Spider-Man: Homecoming Review

***This review may contain spoilers for Spider-Man: Homecoming***

The superhero genre is enjoying somewhat of a renaissance era. Franchise after franchise is being rebooted, remade and re-released for the viewing pleasure of the masses. It’s for this reason that a good Spider-Man remake was long overdue. Step in Spider-Man: Homecoming.

This is the third time now that the Spider-Man story has been covered on the big screen, after two sagas which failed to deliver for fans. Traditionally, Spider-Man films have been corny, cheesy and all manners of bad.

It is perhaps for that reason then, that Homecoming distances itself from some of the tropes of the first two sets of the films. Homecoming does its best to ignore or barely touch upon various elements of Spider-Man’s backstory such as Uncle Ben’s death or the radioactive spider. It’s a refreshing change which makes the viewer relate better to the film without having to suffer the same old story.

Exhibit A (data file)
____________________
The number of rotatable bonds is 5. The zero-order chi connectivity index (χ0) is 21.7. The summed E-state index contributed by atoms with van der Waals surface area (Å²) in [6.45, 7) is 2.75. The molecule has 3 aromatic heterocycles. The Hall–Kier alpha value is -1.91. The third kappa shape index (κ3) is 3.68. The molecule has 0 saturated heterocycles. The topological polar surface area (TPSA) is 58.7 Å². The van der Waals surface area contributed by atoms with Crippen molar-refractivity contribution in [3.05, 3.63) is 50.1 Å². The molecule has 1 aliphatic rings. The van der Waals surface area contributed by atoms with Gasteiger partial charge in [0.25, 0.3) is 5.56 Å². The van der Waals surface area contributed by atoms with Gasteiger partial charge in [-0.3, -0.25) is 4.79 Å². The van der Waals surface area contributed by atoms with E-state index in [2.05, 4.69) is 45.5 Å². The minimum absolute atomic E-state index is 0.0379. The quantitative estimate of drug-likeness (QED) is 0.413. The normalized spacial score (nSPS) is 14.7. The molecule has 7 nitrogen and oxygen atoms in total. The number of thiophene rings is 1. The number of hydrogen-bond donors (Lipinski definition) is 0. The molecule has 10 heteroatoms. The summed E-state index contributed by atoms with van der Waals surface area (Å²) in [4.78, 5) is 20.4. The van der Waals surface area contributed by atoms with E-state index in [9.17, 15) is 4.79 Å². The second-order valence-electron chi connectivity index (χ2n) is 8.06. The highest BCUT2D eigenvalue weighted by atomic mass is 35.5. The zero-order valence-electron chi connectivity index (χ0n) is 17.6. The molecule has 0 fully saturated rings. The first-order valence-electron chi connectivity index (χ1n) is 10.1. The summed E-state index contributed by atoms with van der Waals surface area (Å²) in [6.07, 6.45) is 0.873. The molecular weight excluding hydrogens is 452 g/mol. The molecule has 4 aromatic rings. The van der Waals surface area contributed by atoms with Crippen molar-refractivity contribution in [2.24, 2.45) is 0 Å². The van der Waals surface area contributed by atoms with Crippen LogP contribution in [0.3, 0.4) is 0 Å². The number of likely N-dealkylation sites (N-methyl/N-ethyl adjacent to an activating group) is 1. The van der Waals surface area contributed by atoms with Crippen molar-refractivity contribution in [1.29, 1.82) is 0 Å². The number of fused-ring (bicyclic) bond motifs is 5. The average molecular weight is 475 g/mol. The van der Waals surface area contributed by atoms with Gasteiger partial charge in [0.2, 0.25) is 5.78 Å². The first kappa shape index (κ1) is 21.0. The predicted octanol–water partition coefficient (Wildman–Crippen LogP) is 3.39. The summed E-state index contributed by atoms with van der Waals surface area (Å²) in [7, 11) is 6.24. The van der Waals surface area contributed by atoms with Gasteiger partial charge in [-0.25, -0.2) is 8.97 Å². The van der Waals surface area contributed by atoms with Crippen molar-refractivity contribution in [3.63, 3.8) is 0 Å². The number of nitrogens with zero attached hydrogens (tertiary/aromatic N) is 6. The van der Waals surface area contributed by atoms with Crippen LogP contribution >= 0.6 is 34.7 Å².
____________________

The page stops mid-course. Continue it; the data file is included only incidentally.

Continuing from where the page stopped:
Tom Holland’s performance as Spider-Man is phenomenal. He perfectly encapsulates the naive, angsty teenager whose intentions are often better than his actions. This, coupled with that all-so-familiar youthful struggle of trying to be bigger and better than you are, lends itself to some excellent character development. How he interacts with Tony Stark and his assistant, Happy, does a lot to flesh out that naivety and Holland captures it very well. His relationship with his best friend, Ned, a chubby and charming sidekick, is hilarious and heartwarming and is a real highlight of the film.